Maribel Arbu felt she had to change her life when she had her first child. But she decided to reject the well-trodden path from the city centre to sleepy suburbia in a favour of a more radical move.
She helped found TierraLuz, a largely self-sufficient community of people who share the vision of leaving the rat race for a better life, closer to nature.
The settlement sits in the lush confines of the Montseny Natural Park, about an hour’s drive from Barcelona, surviving largely on the organic vegetables, fruit and berries they grow, and a few chickens.
The four adults and six children use solar panels and a generator for energy and get their water from a well. Fridges and central heating are unknown.
For some, it is a dream: to throw off the shackles of the rat race and start life again in the rural wilds.
Arbu is among a growing band of people from across Europe who have moved to the depths of the Spanish countryside, often repopulating abandoned homes and villages.
Inspired by a wide variety of ideals, they set up ecovillages, or sustainable co-operative communities, to forge a new life.
“I had a very strong feeling that I wanted to offer my daughters a life which was safer and more enriching for them to grow up in,” Arbu told i.
“I think what we all share here is the idea that a better life is possible. It has not always been easy, but it is so much better than my life before.”
The concept of self-sustaining communities is not new, but the term “ecovillage” is, perhaps, born out of a rejection of the worst excesses of modern life.
Pollution, overcrowding, the cost of city life and the lack of any real contact with nature drive many to quit the cities.
According to the Global Ecovillage Network, a volunteer organisation which charts this movement’s growth, there are 90 such communities in Spain.
It is easy to see why.
The good weather, coupled with abundant space, has made Spain a mecca for those who want to find another way of life away from the daily grind of the capitalist system.
After decades of rural depopulation, in which millions of people left villages to move to cities, some 70 per cent of the land is home to just 10 per cent of the population, according to the Spanish National Statistics Institute.
Some 90 per cent of the population – about 42 million – are squeezed into 1,500 cities and towns which occupy 30 per cent of the land.
What is left is the so-called La España Vaciada – the emptied Spain.
In TierraLuz, Arbu said her fellow travellers are a curious mix. She works as a physiotherapist, there is an odd job man, a bricklayer and a music therapist.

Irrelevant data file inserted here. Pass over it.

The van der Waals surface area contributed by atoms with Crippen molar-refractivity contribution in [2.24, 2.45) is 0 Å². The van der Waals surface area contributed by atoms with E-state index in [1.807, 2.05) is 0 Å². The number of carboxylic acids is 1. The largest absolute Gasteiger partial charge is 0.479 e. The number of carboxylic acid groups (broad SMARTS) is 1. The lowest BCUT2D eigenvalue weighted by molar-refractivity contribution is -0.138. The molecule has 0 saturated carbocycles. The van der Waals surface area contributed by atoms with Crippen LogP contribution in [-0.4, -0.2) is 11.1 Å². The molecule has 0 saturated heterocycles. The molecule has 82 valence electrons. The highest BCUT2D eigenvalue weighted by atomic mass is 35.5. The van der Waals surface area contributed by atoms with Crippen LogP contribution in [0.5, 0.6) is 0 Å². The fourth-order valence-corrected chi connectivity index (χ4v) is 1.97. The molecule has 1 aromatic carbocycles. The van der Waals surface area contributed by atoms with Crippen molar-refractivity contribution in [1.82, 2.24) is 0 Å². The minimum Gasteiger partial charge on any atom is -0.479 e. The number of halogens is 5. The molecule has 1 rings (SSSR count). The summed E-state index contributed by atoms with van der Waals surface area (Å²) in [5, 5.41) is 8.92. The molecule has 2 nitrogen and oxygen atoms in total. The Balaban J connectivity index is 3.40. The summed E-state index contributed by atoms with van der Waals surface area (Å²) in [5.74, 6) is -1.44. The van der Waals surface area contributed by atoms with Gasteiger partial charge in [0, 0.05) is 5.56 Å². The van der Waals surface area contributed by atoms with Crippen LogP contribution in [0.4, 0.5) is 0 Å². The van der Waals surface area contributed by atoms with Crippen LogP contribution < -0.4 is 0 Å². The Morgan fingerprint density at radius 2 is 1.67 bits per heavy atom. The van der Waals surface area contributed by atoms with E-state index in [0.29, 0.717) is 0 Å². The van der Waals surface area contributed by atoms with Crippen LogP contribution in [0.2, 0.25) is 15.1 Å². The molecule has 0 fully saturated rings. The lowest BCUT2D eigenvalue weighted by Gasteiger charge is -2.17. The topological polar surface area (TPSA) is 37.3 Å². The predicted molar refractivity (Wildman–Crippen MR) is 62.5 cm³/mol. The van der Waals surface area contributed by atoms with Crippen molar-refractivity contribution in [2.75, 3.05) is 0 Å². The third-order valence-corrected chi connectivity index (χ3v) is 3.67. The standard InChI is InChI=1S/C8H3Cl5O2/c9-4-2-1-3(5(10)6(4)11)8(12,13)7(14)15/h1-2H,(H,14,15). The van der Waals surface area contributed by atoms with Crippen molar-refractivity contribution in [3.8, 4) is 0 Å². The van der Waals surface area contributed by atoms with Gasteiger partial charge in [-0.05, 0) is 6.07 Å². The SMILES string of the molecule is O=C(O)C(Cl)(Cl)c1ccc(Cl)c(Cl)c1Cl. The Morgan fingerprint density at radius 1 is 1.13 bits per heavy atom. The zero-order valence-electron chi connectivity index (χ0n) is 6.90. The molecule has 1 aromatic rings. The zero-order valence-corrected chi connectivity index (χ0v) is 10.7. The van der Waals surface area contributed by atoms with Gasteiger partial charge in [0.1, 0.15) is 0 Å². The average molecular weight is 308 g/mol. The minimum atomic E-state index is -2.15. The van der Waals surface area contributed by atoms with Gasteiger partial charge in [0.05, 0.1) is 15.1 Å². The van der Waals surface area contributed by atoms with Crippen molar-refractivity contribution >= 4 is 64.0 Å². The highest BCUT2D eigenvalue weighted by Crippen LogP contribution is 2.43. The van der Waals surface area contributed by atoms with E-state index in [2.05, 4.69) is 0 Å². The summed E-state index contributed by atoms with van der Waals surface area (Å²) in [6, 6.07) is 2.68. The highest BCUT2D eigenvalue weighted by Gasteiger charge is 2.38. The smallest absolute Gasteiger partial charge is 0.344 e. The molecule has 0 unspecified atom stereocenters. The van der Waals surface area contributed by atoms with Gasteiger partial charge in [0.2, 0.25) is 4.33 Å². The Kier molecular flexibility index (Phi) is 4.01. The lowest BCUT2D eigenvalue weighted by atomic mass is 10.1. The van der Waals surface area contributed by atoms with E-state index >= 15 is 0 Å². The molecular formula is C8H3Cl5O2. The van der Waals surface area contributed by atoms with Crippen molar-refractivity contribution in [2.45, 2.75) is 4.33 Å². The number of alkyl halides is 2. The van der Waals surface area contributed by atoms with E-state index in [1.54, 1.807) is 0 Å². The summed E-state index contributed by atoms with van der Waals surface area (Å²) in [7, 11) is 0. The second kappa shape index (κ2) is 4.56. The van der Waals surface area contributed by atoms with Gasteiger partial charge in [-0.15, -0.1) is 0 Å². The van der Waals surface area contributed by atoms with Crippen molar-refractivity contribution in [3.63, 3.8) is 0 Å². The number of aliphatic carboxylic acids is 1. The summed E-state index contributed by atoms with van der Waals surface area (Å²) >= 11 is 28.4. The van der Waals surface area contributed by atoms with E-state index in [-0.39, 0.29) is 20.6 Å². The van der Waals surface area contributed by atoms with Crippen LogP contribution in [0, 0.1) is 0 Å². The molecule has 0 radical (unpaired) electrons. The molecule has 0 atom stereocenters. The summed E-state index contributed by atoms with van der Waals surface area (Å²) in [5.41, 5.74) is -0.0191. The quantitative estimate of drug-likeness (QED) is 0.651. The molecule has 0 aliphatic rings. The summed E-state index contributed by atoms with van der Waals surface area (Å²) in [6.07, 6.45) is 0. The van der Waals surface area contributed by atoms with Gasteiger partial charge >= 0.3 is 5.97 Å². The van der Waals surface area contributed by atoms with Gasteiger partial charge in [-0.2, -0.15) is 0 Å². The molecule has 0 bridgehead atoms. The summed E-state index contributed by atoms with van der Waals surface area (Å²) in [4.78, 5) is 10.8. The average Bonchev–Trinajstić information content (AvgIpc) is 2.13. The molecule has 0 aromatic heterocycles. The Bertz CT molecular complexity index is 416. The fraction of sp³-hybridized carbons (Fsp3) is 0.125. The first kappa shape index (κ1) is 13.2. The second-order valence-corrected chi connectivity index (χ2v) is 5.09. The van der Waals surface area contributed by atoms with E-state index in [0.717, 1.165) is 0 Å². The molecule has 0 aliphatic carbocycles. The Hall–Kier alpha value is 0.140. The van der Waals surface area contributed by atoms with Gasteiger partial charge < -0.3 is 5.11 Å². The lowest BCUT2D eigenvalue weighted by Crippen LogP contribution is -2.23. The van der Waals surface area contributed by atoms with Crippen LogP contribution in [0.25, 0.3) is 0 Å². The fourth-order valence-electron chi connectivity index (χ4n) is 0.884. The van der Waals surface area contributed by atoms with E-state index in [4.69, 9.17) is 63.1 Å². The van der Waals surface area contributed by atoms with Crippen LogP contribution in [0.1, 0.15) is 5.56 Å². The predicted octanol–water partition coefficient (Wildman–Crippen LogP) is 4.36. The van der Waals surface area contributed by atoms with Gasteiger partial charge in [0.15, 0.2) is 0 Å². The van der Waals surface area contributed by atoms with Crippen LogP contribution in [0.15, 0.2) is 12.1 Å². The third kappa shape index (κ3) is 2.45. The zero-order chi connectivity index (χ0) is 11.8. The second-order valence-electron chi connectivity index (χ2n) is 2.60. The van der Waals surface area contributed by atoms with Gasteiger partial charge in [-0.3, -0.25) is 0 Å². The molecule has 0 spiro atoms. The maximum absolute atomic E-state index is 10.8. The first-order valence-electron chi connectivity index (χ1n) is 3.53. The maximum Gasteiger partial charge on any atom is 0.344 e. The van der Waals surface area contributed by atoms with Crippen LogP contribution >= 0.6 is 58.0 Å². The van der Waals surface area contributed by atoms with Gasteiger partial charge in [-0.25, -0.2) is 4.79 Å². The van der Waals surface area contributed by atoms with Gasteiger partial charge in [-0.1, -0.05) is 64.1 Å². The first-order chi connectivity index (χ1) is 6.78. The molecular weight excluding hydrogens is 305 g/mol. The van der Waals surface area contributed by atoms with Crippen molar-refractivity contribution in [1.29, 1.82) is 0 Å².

“We work in our professions which brings money that also helps to buy food apart from the food we grow on the allotment,” says Arbu, 49, who left Barcelona for Montseny 12 years ago.
Alongside the permanent residents are families who stay for a while. Children are home schooled until 11 when they go to local schools.
Arbu has three daughters, aged 15, 13 and 11. What do they make of ecovillage life?
“I like it except for the people who keep coming and going,” says her eldest daughter, who did not want to be named.
An hour’s drive north towards the border with Spain, is the nascent community of Ecovila Amat.
There, Didac Costa lives alone with 35 goats, 10 cats and his faithful dog in La Garrotxa Volcanic Zone Natural Park, an area of extinct volcanoes near Girona in northeastern Spain. But he hopes to attract others to join him.
Costa bought 70 hectares of land and has set about rebuilding the ruins of several houses in the uninhabited hamlet of Ca l’Amat.
A veteran of similar communities, Costa describes himself as an anarchist. He gets by renting out a van and selling camping equipment and wood, but insists he lives outside the capitalist system.
When building work is over, Ecovila Amat will offer living space for five to 10 permanent inhabitants, who will work in co-operatives, forestry, free education and woodwork, and run artistic and eco-academic events and offer “ecologic hostelling”.
John Lennon, Gandhi, Bob Dylan and Leo Tolstoy are among Costa’s heroes.
“There is a difference between those who join a community but remain living off their capitalist jobs and those who leave that and want to go it alone,” he tells i.
The initial enthusiasm to get away from it all might be tested by the difficulties of living off home-grown crops and doing without mains electricity, water or internet.
But Costa believes that the real problem can lie in the differing world views that emerge when people are living in such proximity.
“When I lived in another community, we had disagreements over whether we should get up at 8am, have a joint assembly and whether we were hippies or anarchists. I had burnout,” he says.
“You must agree on your vision. You don’t want dictators, but if you have people who are hippies or fascists or anarchists, sooner or later differences will emerge, and it will not work.”